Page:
Ang mahal ng kaibigan ni Jocjoc Bolante at nang mga kagawad ni Joma Sison.
Here’s what Manuel L. Quezon wrote in today’s Inquirer.
…Manuel Villar Jr., has opted to put forward a platform that is purely symbolic because it doesn’t actually exist unless you confuse references to it with the existence of an actual platform.
In mid-December, the Makabayan Coalition announced it had entered into an agreement (“In Response to the People’s Concerns”) with the Nacionalistas. At the time, the NP hadn’t published a platform, whether for itself or its presidential candidate, and this document could have been put forward as the broader coalition platform for the whole campaign. And yet Makabayan itself carefully insisted it was strictly a document to formalize its alliance with the Nacionalistas, while the NP refrained from publicizing the document in its own or it’s candidate’s websites. However, the statements of its campaign spokesmen made references to a “platform,” most recently in connection with the Calamba, Laguna, launch of the NP campaign proper on Feb. 9.
The NP said, “Others will read their platforms from teleprompters. We’d rather recite ours from the heart in front of the statue of Rizal. The NP platform of government is anchored on winning the war against poverty. The party believes that this war can be won with a platform of equality for all and the sharing of responsibilities as well as opportunities.”
It added: “The program of governance to be pursued will be anchored on issues such as preventing rapid increases in prices of basic necessities, eradication of graft and corruption, reducing poverty, creating jobs and livelihood among others.”
Still, whether at the time its standard-bearer filed his candidacy papers for the presidency or the formal kick-off of its national campaign, an actual platform the public can read and point to, before and after the elections, hardly seems to exist outside of references to it in press releases.
This presents concrete political advantages, of course. On one hand, while its coalition partner, Makabayan, can say it clearly understands the parameters of the electoral partnership, the NP itself, by keeping its own platform (if it exists) close to its chest, can give itself wiggle room later on down the line. The public, too, cannot seize on any specifics but has to rely, instead, on the party and its candidates’ commercials and statements to piece together what, if anything, the campaign really stands for or hopes to accomplish. This also provides wiggle room: no categorical statement, potentially embarrassing down the line, has to be given concerning things like the affiliation with the NP of local candidates like “Joc-joc” Bolante.”
He points out the same problem with Gibo Teodoro’s campaign:
“Three days before the campaign formally began, Alex Magno intimated in his column that Gilbert Teodoro’s platform was a “work in progress,” and sniffed that Aquino’s was “hollow, superficial and a mere restatement of the 1987 Constitution.” Yet the start of the campaign came and went and no Teodoro platform has been unveiled. So at best it leaves such negative assertions hanging—and raises this question: Outside the close advisers of the candidates who have so far refrained from publishing and publicizing their platforms, who can say, either from the point of view of their committed supporters or the voting public at large, what the candidates really stand for or hope to accomplish?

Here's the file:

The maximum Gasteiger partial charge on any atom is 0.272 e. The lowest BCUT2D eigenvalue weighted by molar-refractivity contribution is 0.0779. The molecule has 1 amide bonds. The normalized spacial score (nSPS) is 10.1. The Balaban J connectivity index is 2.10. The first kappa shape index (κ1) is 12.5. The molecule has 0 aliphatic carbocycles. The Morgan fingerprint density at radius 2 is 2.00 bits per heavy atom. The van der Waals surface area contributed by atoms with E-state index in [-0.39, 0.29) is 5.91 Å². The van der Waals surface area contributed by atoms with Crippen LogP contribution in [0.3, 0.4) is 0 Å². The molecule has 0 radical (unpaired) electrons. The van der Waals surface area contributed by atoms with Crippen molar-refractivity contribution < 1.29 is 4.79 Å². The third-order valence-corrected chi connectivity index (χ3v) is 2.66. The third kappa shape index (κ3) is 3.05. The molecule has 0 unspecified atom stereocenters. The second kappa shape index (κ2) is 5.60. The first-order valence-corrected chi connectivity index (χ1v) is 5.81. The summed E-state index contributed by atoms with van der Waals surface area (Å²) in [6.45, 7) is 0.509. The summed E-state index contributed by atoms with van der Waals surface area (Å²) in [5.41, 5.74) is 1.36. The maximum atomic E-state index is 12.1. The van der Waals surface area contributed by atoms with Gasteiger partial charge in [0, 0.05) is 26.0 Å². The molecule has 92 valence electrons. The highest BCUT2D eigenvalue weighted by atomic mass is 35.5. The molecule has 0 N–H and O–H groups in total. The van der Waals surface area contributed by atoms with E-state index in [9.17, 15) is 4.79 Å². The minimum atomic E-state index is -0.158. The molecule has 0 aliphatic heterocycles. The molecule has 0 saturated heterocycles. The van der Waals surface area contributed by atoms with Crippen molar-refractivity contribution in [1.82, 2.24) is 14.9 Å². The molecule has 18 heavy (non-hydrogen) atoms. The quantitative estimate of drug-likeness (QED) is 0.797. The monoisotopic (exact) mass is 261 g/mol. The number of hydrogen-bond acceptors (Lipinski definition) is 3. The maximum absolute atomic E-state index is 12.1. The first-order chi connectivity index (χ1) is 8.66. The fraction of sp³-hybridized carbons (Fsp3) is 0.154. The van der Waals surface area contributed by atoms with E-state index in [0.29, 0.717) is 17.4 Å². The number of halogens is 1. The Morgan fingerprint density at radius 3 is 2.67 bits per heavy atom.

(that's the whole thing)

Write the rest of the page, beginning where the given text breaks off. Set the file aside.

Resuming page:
I have heard it said that Teodoro played a central role in formulating the NPC platform and he himself has been saying things that suggest familiarity with a draft platform. This has been particularly true in recent weeks, coinciding with the period work on a platform has been taking place, as Magno mentioned. The term “subsidiarity” that he mentioned at a recent forum is a vintage Christian Democratic one and is, surely, a hint of what the Lakas-Kampi-CMD platform might put forward. This inability to publish a platform means the ruling coalition believes Prospero Pichay’s statement that their candidate will win because of party machinery and not public sentiment.”
I’m not surprised that Villar and Teodoro cannot point to any written platform. They don’t need to write one. They are both running on Gloria’s platform: More of the same/Six more years.
Which makes me wonder what Makabayan is all about.
First they rationalized their support for Villar by saying they shared the same platform. Eh wala naman palang platform si Villar. So what are they sharing with him?
Then Villar tried to bury the Senate draft report on C5. At first, Satur Ocampo urged Villar to face his accusers and even hinted that Makabayan was having second thoughts about its alliance with Villar. But, on the very next day, he turned around and said Villar was doing the right thing after all. So which is it?
And now it turns out that Villar endorsed the candidacy of Jocjoc Bolante, the principal character in the Fertilizer Scam. Now if there is any candidate who is more anti-poor than the man who sold overpriced and watered-down fertilizers to poor farmers, then it is the presidential candidate who had CARP lands converted so he could build subdivisions on them, the same candidate who forced out relocated squatters from lands that he coveted. And yet Makabayan insists that Villar is the only pro-poor candidate.
And so I’m beginning to wonder whether or not the Left is “kakutsaba” na naman ni GMA in this election. She has quite a few supposedly former communists in her inner circle after all.
So when is Makabayan going to say “Enough is enough”? How much longer will Makabayan remain along with Legarda, Cayetano, Pimentel, Joker, Tamano, and the Remulla brothers as backhoe operators for Money Villarroyo? Walang iwanan ba ang bagong kalakaran ng Kaliwa?